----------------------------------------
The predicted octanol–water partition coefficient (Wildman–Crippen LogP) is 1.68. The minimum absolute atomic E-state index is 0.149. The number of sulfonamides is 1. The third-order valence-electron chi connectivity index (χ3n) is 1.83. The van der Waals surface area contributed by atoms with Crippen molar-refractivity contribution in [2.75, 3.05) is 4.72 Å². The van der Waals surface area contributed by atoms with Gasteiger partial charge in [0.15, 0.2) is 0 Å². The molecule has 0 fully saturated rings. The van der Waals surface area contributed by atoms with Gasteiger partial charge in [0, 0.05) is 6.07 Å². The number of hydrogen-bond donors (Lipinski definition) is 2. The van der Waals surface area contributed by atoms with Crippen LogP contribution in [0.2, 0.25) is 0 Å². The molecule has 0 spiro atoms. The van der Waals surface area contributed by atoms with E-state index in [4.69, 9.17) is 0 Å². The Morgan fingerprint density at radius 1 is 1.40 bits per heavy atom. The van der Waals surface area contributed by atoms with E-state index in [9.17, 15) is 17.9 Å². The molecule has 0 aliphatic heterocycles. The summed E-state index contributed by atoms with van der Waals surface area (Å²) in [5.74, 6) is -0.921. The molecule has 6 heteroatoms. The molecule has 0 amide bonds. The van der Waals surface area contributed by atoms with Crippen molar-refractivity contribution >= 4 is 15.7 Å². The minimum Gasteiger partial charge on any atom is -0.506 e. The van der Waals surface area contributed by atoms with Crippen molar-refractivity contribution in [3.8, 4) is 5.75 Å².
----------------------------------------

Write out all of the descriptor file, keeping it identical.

The predicted octanol–water partition coefficient (Wildman–Crippen LogP) is 1.68. The minimum absolute atomic E-state index is 0.149. The number of sulfonamides is 1. The third-order valence-electron chi connectivity index (χ3n) is 1.83. The van der Waals surface area contributed by atoms with Crippen molar-refractivity contribution in [2.75, 3.05) is 4.72 Å². The van der Waals surface area contributed by atoms with Gasteiger partial charge in [0.15, 0.2) is 0 Å². The molecule has 0 fully saturated rings. The van der Waals surface area contributed by atoms with Gasteiger partial charge in [0, 0.05) is 6.07 Å². The number of hydrogen-bond donors (Lipinski definition) is 2. The van der Waals surface area contributed by atoms with Crippen LogP contribution in [0.2, 0.25) is 0 Å². The molecule has 0 spiro atoms. The van der Waals surface area contributed by atoms with E-state index in [4.69, 9.17) is 0 Å². The Morgan fingerprint density at radius 1 is 1.40 bits per heavy atom. The van der Waals surface area contributed by atoms with E-state index in [9.17, 15) is 17.9 Å². The molecule has 0 aliphatic heterocycles. The summed E-state index contributed by atoms with van der Waals surface area (Å²) in [5.74, 6) is -0.921. The molecule has 6 heteroatoms. The molecule has 0 amide bonds. The van der Waals surface area contributed by atoms with Crippen molar-refractivity contribution >= 4 is 15.7 Å². The minimum Gasteiger partial charge on any atom is -0.506 e. The van der Waals surface area contributed by atoms with Crippen molar-refractivity contribution in [3.8, 4) is 5.75 Å².